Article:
Eggers’s wallet used to belong to his father, and it clearly represents one of the few things of his father’s that he has been able to incorporate into his own life. As such, he’s desperate to retrieve it when he thinks he has lost it. “The wallet is gone,” he writes. “My father has slipped further down the well. The wallet was the constant reminder; every time I used it, it was always there, in my pocket!” However, this wallet takes on new symbolic complexity when Eggers becomes so obsessed with finding it that he permits himself to make racist assumptions about a group of unwitting teenagers. Threatening to call the police—which he refers to in his head as “My police”—he jumps to the conclusion that these kids have taken his wallet, and this conclusion is largely based on the fact that they aren’t white. When he finally goes home, though, he finds the wallet sitting on his dresser. As such, the wallet becomes a manifestation not only of how much Eggers misses his father, but also of the anger and desperation he has about his own misfortune. Unable to focus on anything except the fact that the wallet belonged to his father, Eggers makes brash and irrational accusations, ultimately emphasizing how powerfully emotions can alter a person’s behavior.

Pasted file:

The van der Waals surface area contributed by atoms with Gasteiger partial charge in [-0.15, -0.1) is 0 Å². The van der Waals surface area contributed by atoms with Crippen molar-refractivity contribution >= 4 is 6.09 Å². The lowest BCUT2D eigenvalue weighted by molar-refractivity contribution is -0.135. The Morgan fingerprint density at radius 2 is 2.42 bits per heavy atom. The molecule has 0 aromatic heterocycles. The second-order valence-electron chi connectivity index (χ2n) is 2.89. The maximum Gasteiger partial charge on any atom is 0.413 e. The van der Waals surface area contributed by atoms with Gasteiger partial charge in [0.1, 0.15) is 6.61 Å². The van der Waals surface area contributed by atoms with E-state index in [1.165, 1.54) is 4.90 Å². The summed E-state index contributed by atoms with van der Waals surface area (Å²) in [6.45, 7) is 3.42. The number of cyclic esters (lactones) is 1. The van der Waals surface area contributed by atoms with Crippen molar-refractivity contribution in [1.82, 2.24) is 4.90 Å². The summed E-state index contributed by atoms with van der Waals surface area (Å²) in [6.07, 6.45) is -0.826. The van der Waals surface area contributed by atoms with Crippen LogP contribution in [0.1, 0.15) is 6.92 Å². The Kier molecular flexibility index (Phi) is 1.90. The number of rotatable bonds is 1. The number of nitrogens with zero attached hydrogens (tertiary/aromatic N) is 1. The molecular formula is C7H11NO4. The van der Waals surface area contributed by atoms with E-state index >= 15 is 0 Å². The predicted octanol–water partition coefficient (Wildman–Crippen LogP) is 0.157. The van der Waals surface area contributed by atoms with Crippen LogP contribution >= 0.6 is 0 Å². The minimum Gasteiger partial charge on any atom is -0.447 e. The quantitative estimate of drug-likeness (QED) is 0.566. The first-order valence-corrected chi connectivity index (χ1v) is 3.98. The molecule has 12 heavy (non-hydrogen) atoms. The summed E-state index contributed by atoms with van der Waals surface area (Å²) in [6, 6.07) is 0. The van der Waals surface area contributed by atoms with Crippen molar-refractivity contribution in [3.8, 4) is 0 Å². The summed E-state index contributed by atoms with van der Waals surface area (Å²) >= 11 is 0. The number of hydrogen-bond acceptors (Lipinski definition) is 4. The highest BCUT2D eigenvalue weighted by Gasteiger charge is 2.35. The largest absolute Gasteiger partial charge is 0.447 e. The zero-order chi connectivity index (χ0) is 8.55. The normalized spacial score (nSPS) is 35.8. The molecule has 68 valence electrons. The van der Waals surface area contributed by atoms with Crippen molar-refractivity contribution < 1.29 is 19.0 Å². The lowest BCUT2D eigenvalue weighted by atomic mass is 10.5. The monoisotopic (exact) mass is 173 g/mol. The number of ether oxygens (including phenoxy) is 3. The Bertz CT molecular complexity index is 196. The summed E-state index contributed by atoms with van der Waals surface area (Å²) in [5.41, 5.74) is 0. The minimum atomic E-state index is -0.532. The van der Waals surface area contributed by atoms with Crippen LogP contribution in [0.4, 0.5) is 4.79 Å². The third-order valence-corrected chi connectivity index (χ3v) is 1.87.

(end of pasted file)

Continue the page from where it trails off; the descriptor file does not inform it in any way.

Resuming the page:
The timeline below shows where the symbol The Wallet appears in A Heartbreaking Work of Staggering Genius. The colored dots and icons indicate which themes are associated with that appearance.
...thinks has happened. He emphasizes that the teenagers were Mexican and that they took his wallet. Within four minutes, the police officer tells them that another officer has stopped a car... (full context)